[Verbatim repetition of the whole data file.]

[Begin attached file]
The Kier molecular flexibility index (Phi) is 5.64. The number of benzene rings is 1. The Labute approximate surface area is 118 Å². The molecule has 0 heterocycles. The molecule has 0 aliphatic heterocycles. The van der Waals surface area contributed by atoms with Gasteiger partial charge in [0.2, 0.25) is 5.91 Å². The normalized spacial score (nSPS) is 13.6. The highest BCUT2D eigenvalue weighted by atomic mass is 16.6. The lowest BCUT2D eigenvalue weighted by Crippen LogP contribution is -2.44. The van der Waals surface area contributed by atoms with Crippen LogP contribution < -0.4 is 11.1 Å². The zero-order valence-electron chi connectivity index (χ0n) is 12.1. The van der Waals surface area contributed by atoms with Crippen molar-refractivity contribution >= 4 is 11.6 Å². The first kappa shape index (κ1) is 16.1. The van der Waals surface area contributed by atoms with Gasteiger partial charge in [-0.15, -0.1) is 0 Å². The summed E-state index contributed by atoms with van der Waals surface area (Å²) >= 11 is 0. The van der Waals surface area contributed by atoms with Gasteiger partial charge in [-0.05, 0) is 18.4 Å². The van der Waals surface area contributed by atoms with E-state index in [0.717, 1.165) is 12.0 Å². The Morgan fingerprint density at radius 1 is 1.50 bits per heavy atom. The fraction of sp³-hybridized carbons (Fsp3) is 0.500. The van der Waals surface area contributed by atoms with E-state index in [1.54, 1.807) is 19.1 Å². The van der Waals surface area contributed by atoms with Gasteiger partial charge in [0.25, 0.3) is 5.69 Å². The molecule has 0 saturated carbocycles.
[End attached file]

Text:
The Kier molecular flexibility index (Phi) is 5.64. The number of benzene rings is 1. The Labute approximate surface area is 118 Å². The molecule has 0 heterocycles. The molecule has 0 aliphatic heterocycles. The van der Waals surface area contributed by atoms with Gasteiger partial charge in [0.2, 0.25) is 5.91 Å². The normalized spacial score (nSPS) is 13.6. The highest BCUT2D eigenvalue weighted by atomic mass is 16.6. The lowest BCUT2D eigenvalue weighted by Crippen LogP contribution is -2.44. The van der Waals surface area contributed by atoms with Crippen LogP contribution < -0.4 is 11.1 Å². The zero-order valence-electron chi connectivity index (χ0n) is 12.1. The van der Waals surface area contributed by atoms with Crippen molar-refractivity contribution >= 4 is 11.6 Å². The first kappa shape index (κ1) is 16.1. The van der Waals surface area contributed by atoms with Gasteiger partial charge in [-0.15, -0.1) is 0 Å². The summed E-state index contributed by atoms with van der Waals surface area (Å²) >= 11 is 0. The van der Waals surface area contributed by atoms with Gasteiger partial charge in [-0.05, 0) is 18.4 Å². The van der Waals surface area contributed by atoms with E-state index in [0.717, 1.165) is 12.0 Å². The Morgan fingerprint density at radius 1 is 1.50 bits per heavy atom. The fraction of sp³-hybridized carbons (Fsp3) is 0.500. The van der Waals surface area contributed by atoms with E-state index in [1.54, 1.807) is 19.1 Å². The van der Waals surface area contributed by atoms with Gasteiger partial charge in [0.25, 0.3) is 5.69 Å². The molecule has 0 saturated carbocycles.